Rona Munro
Royal Exchange Theatre
Royal Exchange Theatre, Manchester

Rona Morison as Theresa, Caitriona Ennis as Margaret and Chloe Harris as Polly Credit: Jonathan Keenan
Tachia Newall as Joe, Kieran Urquhart as George and Bryan Parry as Sean Credit: Jonathan Keenan
The cast and ensemble Credit: Jonathan Keenan

After last year's very successful site specific show Angel Meadow, the Royal Exchange Theatre also examines nineteenth century street gangs in Ancoats, Manchester in this new play by Rona Munro, which even shares a cast member with that earlier production.

Scuttlers were the street gangs of late nineteenth century Manchester—"scuttle" was the local slang word for a street fight. Munro's play shows the conflict between the gangs of neighbouring Bengal Street and Prussia Street.

There are several strands of story running through the play, perhaps too many, as head of the Bengal Tigers Sean is being challenged for leadership by Jimmy, Sean's girl Theresa discovers that her brother Joe, who abandoned her to join the army, has returned and is on the side of Prussia Street, while Joe discovers that his girl Susan, a nurse, has given birth to his son while he was away.

Thomas is a newcomer to these streets from Chorlton, a little immature but with a head full of stories of his father, whom he never met, once being the head of the Bengal Tigers and with ideas of following in his footsteps.

While the gangs gather regularly to trade insults across the bridge dividing their territories, at some point the simmering volcano is bound to erupt into violence, both within and between the gangs.

Wils Wilson's production has a large professional cast and a now-fashionable "community ensemble", which is sometimes very effective for building up the noise and the tension as tempers flare and fists fly, but at other times they get in the way and obscure visibility of the main parts of the scene.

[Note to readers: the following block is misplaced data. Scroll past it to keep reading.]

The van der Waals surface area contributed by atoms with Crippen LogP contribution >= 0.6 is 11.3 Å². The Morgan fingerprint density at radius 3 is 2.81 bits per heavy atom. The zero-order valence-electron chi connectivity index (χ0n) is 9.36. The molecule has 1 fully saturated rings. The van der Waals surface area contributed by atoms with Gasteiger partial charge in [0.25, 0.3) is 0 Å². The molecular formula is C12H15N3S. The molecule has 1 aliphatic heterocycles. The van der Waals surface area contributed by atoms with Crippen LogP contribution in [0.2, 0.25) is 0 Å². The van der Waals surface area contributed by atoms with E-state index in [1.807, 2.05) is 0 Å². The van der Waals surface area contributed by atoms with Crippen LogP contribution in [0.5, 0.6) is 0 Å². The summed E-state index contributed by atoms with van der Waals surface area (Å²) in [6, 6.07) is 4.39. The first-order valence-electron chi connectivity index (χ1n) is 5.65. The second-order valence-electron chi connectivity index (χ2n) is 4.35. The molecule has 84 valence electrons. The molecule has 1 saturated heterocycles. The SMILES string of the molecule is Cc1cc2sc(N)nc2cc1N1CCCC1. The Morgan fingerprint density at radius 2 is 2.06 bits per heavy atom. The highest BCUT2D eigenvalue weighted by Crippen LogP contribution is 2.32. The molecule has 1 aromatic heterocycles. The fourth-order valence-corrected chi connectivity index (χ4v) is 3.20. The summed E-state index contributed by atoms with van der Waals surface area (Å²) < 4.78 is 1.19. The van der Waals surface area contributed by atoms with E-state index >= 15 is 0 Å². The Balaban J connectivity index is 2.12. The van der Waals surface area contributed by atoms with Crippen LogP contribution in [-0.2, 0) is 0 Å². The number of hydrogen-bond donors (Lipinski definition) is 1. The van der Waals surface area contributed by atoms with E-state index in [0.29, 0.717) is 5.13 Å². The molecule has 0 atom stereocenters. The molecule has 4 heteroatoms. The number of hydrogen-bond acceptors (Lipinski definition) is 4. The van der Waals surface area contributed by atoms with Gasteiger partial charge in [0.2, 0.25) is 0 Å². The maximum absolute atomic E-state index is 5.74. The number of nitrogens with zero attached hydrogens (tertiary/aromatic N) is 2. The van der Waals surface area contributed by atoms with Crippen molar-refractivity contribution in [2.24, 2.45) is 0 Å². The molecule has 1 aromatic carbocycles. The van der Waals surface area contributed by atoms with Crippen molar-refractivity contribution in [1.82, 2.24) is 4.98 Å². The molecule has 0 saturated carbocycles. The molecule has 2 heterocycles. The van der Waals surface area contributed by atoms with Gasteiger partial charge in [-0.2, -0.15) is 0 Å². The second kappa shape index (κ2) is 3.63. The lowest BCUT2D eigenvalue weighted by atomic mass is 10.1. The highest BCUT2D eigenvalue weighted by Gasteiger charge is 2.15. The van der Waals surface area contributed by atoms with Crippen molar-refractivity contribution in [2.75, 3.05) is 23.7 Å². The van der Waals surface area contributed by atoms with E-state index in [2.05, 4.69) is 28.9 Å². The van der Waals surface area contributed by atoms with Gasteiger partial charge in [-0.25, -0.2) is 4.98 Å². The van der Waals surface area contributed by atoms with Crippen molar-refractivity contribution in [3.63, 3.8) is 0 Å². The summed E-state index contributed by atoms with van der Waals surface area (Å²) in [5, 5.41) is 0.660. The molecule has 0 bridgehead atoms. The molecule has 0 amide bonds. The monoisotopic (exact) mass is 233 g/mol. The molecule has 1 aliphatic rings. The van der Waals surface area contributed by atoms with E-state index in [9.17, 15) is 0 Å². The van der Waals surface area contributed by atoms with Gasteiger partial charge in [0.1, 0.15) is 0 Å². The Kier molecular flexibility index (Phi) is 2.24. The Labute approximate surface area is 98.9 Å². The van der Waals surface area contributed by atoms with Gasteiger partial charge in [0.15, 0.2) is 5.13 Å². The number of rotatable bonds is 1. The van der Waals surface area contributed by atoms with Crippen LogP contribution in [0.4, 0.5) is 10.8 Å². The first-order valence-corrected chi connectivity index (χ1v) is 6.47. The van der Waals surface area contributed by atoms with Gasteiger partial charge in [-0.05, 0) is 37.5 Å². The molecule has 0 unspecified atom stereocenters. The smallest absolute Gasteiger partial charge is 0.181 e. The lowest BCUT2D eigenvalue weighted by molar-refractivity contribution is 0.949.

Wilson is aided by Frantic Assembly's Eddie Kay with the movement of this large group of performers. There are some very impressive movement scenes, such as the fight and a nicely staged scene in a pub with freezes to focus on particular characters, but a lot of the movement pieces come across as padding between scenes that serves little narrative purpose.

The actor becoming experienced at being a member of an Ancoats gang is Caitriona Ennis, here giving another very strong performance as nervous new Tiger Margaret. With her, Rona Morison is also very good as the fiercely independent but conflicted Theresa and Chloe Harris creates a very believable character of young tomboy Polly.

Tachia Newall attempts to be the calming force as Joe, returning from genuine military conflict, while helping his friend George, a lovely performance from Kieran Urquhart, to play the role of the Prussia Street leader, with very good support from Anna Krippa as Susan. The conflict between Bryan Parry's Sean and Dan Parr's Jimmy, both with words and with violence, is perfectly measured and believable.

David Judge plays the difficult role of Thomas, who seems to transform into something different in each scene but becomes key to the whole story by the end, but somehow he brings these contradictions together into a likeable and genuine character.

There is some wonderful music by Denis Jones which, though anachronistic to the time in which the play is set with its electronic dance beats and synth tones, greatly enhances the atmospher.

There is some very strong writing and acting producing some powerful and, at times, funny scenes, but as a whole it is something that is enjoyable but not really a must-see piece of theatre. There's too much padding in the scene changes, and I didn't really understand the significance of the rain or the switch to modern dress at the end, as impressive as they are.

But it's certainly an interesting piece with local relevance and a good partner for last year's Angel Meadow, if you were lucky enough to see it.

Reviewer: David Chadderton